• Sexual Positions

As we have said before, some physical or mobility issues will hamper you from having an enjoyable sexual experience. So, try sexual positions that can decrease stress on the knees and back. Here, we recommend missionary and spooning positions, which are less aggressive than many other positions.

  • Explore Erogenous Zones

As we grow older, our erogenous zones may change places. Let go of the assumptions about where you’re “supposed” to experience stimulation. Instead, try touching different spots to observe how you or your partner respond. Trust us, this could be a  new form of “body language” to communicate with your partner.

Although people in old age still has a sex drive, some seniors with dementia can be overly interested in sex, which is called “hypersexuality”. Seniors with cognitive impairment may demonstrate inappropriate sexual behavior and cause distress in both family members and caregivers. Here, CareStory has summarized some common inappropriate sexual behaviors you may see in seniors with dementia.

Sexual Expression and Dementia

  • Behaviors Expressed Publicly Without Regard For Others

Some seniors with dementia will masturbate or behave sexually in public since the change in brain function causes a lack of control of urges. Sometimes, it can also be attributed to tight clothing or the hot temperature of a room.

  • Misinterpreting Touches, Smiles, and Hugs as Sexual Invitations

Some intimate behavior can deliver the wrong messages to seniors with dementia since, again, the disease will change how the person understands other people’s behaviors and actions.

  • Sexual Acts With Someone Who’s Not Their Spouse.

It is usually hurtful for a spouse with dementia to see their loved one act like a stranger. But what’s even more frustrating is when their loved one behaves sexually toward caregivers or other residents around him or her. Note that this kind of behaviour does not reflect ttheir “true identity”. People with dementia will sometimes interpret sexual behavior as a way to communicate, so try not to be too upset about it.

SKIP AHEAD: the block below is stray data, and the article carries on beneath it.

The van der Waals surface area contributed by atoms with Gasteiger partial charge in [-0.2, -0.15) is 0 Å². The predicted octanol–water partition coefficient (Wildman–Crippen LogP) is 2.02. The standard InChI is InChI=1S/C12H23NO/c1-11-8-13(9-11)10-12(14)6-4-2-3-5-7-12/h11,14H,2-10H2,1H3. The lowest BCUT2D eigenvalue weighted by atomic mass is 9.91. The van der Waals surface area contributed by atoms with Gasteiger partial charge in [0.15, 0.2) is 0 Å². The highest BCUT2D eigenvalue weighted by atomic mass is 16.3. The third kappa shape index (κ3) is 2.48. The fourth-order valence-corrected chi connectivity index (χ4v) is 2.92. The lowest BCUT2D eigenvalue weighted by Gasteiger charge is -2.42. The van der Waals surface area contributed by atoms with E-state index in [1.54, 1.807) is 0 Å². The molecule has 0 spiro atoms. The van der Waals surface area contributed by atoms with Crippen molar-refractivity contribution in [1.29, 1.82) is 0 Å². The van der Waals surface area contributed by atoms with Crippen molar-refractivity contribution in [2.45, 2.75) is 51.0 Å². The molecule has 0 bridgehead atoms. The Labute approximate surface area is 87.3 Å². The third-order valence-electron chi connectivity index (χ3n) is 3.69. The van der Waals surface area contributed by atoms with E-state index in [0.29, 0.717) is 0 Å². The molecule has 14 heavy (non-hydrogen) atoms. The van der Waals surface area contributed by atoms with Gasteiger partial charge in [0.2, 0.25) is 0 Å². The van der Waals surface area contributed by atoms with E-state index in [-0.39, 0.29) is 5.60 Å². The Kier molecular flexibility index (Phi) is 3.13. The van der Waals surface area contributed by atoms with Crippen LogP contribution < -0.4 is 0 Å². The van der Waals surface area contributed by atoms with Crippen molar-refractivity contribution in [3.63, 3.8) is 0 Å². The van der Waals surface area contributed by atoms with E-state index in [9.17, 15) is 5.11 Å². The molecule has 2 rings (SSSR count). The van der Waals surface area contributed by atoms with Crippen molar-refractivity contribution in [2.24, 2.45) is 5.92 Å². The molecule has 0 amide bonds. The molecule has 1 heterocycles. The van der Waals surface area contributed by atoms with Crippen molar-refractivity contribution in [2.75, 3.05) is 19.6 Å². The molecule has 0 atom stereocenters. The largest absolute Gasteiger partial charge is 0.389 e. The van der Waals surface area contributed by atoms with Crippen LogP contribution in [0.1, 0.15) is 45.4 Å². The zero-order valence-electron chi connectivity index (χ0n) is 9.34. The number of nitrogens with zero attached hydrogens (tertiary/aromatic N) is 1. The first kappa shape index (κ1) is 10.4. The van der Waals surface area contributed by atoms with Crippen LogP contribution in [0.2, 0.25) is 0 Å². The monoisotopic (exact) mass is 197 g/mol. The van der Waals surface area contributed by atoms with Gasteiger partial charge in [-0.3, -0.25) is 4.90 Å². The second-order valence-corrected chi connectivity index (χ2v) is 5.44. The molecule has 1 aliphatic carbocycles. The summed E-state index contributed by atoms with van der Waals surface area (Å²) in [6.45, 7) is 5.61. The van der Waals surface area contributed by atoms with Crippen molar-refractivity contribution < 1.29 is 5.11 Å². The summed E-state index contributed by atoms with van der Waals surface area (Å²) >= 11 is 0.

Your Loved One Has Dementia and is Demonstrating Hypersexuality – Now What?

If your loved one has dementia and expresses the above inappropriate behavior, we, as their family, need to be responsible for it. So – how do we intervene?

  • Use a Calm and Firm Tone of Voice

People with dementia are sensitive to your tone, so stop them by using a calm voice without being judgemental or scolding. See our blog post on “How To Communicate With Seniors” for more details.

  • Call Their Preferred Names to Get Attention

Calling your loved one by their preferred name is a way to grab their attention, reminding them that they are not forgotten. Also, calling them by their preferred name gives them reassurance and thus calms them down. CareStory offers a function that records your loved one’s preferred name and shares it with caregivers.

  • Use Distractions

Just like calling their preferred name, a distraction in the form of other activities can provide your loved one with comfort and keep their hands busy. You can show your loved one family pictures or give him or her a stuffed animal for cuddling and petting. It will greatly relieve stress and satisfy their need for warmth.

  • Take Them to a Private Environment

When your loved one’s behavior seems “unstoppable”, remove them from the scene and provide privacy. Sometimes your loved one’s behavior indicates that they are in need of using the bathroom, so take them to a nearby washroom and see their reaction.

  • Eliminate Triggers

Magazines, TV shows, or other forms of entertainment may all contain visual triggers for your loved one’s ihypersexuality. Sometimes, intimate acts such as touching, hugging, or kissing also can be misunderstood. Make sure to be aware of your body language and have clear boundaries.

At The End

Sex should never be perceived as an embarrassing topic no matter what your age is. Be true to your needs and don’t be afraid to share your ideas with your partner – your sexual needs are an important part of your routine. However, as for those with physical restrictions, it is encouraged to find other ways to have safe sex and consult with professionals.



A 97-year-old woman with dementia has found that tens of thousands of dollars are missing from her bank account without her knowledge, so she reported it to her bank.